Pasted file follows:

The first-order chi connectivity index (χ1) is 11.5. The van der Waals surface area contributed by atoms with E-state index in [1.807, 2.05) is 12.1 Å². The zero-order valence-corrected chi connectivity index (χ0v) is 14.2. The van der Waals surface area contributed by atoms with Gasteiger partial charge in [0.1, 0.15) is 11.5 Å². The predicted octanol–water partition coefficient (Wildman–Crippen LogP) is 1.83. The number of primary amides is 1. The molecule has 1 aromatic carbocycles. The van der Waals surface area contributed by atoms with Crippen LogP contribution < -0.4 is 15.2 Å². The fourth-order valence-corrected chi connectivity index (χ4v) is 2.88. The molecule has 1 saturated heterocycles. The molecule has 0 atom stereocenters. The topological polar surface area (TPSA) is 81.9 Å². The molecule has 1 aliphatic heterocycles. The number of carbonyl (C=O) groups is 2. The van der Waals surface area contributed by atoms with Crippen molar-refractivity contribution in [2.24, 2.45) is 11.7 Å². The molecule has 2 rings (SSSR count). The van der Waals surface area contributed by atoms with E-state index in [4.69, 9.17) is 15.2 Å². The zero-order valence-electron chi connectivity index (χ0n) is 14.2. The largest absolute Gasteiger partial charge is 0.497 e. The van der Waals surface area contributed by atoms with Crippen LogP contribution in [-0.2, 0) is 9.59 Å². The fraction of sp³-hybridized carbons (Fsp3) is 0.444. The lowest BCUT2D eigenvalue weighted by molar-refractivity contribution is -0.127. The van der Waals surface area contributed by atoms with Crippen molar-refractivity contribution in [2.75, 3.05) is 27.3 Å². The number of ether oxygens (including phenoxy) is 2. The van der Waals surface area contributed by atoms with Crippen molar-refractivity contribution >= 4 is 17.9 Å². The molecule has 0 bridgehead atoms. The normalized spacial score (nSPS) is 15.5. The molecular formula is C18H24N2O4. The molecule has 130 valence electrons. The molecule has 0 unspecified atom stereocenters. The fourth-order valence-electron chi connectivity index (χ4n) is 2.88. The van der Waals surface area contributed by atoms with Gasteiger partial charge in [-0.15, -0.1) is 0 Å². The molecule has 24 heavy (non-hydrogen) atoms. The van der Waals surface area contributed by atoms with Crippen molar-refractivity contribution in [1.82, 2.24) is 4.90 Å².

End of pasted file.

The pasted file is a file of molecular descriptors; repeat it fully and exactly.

The first-order chi connectivity index (χ1) is 11.5. The van der Waals surface area contributed by atoms with E-state index in [1.807, 2.05) is 12.1 Å². The zero-order valence-corrected chi connectivity index (χ0v) is 14.2. The van der Waals surface area contributed by atoms with Gasteiger partial charge in [0.1, 0.15) is 11.5 Å². The predicted octanol–water partition coefficient (Wildman–Crippen LogP) is 1.83. The number of primary amides is 1. The molecule has 1 aromatic carbocycles. The van der Waals surface area contributed by atoms with Crippen LogP contribution < -0.4 is 15.2 Å². The fourth-order valence-corrected chi connectivity index (χ4v) is 2.88. The molecule has 1 saturated heterocycles. The molecule has 0 atom stereocenters. The topological polar surface area (TPSA) is 81.9 Å². The molecule has 1 aliphatic heterocycles. The number of carbonyl (C=O) groups is 2. The van der Waals surface area contributed by atoms with Crippen molar-refractivity contribution in [2.24, 2.45) is 11.7 Å². The molecule has 2 rings (SSSR count). The van der Waals surface area contributed by atoms with E-state index in [4.69, 9.17) is 15.2 Å². The zero-order valence-electron chi connectivity index (χ0n) is 14.2. The largest absolute Gasteiger partial charge is 0.497 e. The van der Waals surface area contributed by atoms with Crippen LogP contribution in [-0.2, 0) is 9.59 Å². The fraction of sp³-hybridized carbons (Fsp3) is 0.444. The lowest BCUT2D eigenvalue weighted by molar-refractivity contribution is -0.127. The van der Waals surface area contributed by atoms with Crippen molar-refractivity contribution in [2.75, 3.05) is 27.3 Å². The number of ether oxygens (including phenoxy) is 2. The van der Waals surface area contributed by atoms with Crippen molar-refractivity contribution >= 4 is 17.9 Å². The molecule has 0 bridgehead atoms. The normalized spacial score (nSPS) is 15.5. The molecular formula is C18H24N2O4. The molecule has 130 valence electrons. The molecule has 0 unspecified atom stereocenters. The fourth-order valence-electron chi connectivity index (χ4n) is 2.88. The van der Waals surface area contributed by atoms with Gasteiger partial charge in [-0.15, -0.1) is 0 Å². The molecule has 24 heavy (non-hydrogen) atoms. The van der Waals surface area contributed by atoms with Crippen molar-refractivity contribution in [1.82, 2.24) is 4.90 Å².